Mom loved roses. She stenciled large red ones on walls, painted them on furniture and stuck them in vases. I was lucky she named me Rose instead of slapping a red tattoo on my forehead. Those rose-bordered dishes were special to her. They were the aristocracy to her, otherwise, incomplete collections.

I perused the many delicate plates and bowls, looking for her pattern. I didn’t have to look for long. An entire glass shelf was filled with platters, tea pots, sugar and creamers and coffee mugs. Each piece adorned with roses and edged in gold. I wanted to buy them all. A bittersweet pang ran through me. They were special, but I didn’t need just bits and pieces. I needed something complete in itself. I turned away.

The owner of the shop walked by. “The china is twenty percent off.”

I couldn’t pass up a bargain.

“Could you unlock the case?” I asked. I picked up the coffee mug. There were only two. They had not been part of her set. I pictured her with both hands wrapped around her bone china cup, savoring the moment. My fingers glided over the cool, smooth porcelain; my hands girdled its middle. She would have liked the mug better, I thought. I bought both. I authorized the credit card receipt with my signature.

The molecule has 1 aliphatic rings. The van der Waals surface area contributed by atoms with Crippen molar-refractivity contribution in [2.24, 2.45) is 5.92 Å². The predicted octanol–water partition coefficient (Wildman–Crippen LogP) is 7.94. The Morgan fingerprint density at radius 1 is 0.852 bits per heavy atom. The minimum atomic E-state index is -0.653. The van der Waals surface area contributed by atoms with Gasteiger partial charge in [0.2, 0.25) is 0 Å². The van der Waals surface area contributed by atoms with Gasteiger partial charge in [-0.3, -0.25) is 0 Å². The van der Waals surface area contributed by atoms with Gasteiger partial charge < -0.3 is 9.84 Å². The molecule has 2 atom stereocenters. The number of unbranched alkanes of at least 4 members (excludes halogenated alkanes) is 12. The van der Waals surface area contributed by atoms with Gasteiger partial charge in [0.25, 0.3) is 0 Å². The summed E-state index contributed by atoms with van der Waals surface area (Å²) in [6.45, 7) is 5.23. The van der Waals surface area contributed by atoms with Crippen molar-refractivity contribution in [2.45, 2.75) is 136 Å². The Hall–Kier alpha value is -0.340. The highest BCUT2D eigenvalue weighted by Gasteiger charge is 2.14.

“Your name is Rose Ann?” the woman asked putting a copy in the bag. (Again, her laugh.) “This is so strange. So is mine.”

As we left the shop, I looked back at the plaque above the door. The shared name had brought us in, touched my family and brought it full circle. I hugged my purchase to my chest. It was a sign.

About this writer

  • Rose Ann Sinay

    Rose Ann Sinay

    Rose Ann Sinay is a freelance writer typing away in Virginia. Her articles/stories have been published in The Carolinas Today, The Oddville Press and The Brunswick Beacon.

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7 Responses to “A Rose by Any Other Name”

  1. Pearle Potter says:

    What a beautiful story! Gave me goose bumps !!

  2. Pearle Potter says:

    What a beautiful experience ! Such a memory was created !

  3. Mary Ann Miller says:

    Love this story; remembered it from when you first told me about this “chance” encounter. Love it even more so now that I see it in print. So many more details that can be envisioned, embellished with your descriptive memories. What were the chances? I’m SURE you will NEVER forget it!!

  4. Sue Bisceglia says:

    Love this story. I love all of Rose Anne’s story. I can relate to them all ❤️

  5. Colleen Wenthen says:

    Such a sweet story that you told so well.

  6. Pam Martin says:

    Always love ❤️ your essays Ro. Hope you continue to contribute. Miss you my friend. Keep up the good work as you have such special memories to share with all of us!
    Pam

  7. Mary Ann says:

    Thanks for reminding us that we are all connected; we just need to recognize the “signs.” A beautiful essay that made me dust off my great-grandmother’s cream pitcher, the one with the painted pink rose.